We've tended to treat the RNA-based vaccines from Moderna and Pfizer/BioNTech as functionally equivalent. They take an identical approach to producing immunity and have a very similar set of ingredients. Clinical trial data suggested they had very similar efficacy—both in the area of 95 percent.

So it was a bit of a surprise to have a paper released yesterday indicating that the two produce an antibody response that's easy to distinguish, with Moderna inducing antibody levels that were more than double that seen among people who received the Pfizer/BioNTech shot. While it's important not to infer too much from a single study, this one was large enough that the results are likely to be reliable. If so, the results serve as a caution that we might not want to base too many of our expectations on relatively crude measures of antibody levels.

The new study

The work itself was remarkably simple. A Belgian medical center was vaccinating its staff and asked for volunteers willing to give blood samples. Samples were taken both prior to vaccination and six to 10 weeks after, with the levels of antibody specific to the SARS-CoV-2 spike protein tested at both points. About 700 participants received the Moderna vaccine, while roughly 950 took the one from Pfizer/BioNTech.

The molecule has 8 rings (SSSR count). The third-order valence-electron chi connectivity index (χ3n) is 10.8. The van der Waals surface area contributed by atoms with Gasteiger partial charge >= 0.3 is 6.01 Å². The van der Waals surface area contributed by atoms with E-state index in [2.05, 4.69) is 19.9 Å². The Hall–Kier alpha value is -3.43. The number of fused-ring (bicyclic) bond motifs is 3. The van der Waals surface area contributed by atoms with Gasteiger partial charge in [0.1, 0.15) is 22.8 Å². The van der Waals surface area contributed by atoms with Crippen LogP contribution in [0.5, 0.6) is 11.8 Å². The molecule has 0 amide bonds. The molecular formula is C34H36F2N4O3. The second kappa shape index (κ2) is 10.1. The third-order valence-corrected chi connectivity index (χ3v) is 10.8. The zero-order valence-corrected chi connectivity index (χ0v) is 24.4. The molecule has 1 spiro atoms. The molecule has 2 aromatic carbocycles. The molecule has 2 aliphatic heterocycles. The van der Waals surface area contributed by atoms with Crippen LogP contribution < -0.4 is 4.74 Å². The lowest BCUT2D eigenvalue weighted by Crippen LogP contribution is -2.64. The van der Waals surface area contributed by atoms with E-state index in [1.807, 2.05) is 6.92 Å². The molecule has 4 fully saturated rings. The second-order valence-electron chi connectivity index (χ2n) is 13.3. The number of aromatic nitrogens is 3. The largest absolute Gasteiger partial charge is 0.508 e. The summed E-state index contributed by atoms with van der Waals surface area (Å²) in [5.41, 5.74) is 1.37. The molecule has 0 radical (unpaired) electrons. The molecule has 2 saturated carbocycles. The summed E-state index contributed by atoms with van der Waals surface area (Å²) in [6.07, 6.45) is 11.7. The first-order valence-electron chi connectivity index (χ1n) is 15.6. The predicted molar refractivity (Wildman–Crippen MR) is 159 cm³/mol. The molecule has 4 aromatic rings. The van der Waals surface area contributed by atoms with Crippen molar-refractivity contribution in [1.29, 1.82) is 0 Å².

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    Signs that SARS-CoV-2 is evolving to avoid immune responses / ArsTechnica · Friday, 5 February, 2021 - 11:30 · 1 minute

Ribbon diagram of the structure of the coronavirus spike protein.

Enlarge / The structure of the SARS-CoV-2 spike protein. (credit: University of Arkansas )

Over the summer, you could almost hear a sigh of relief rising from the portion of the research community that was tracking the evolution of the SARS-CoV-2 virus. Viruses, especially those new to their hosts, often pick up mutations that help them adapt to their new habitat, or they evade drugs or immune attacks. But SARS-CoV-2 seemed to be picking up mutations at a relatively sedate pace, in part because its virus-copying enzymes had a feature that lets them correct some errors.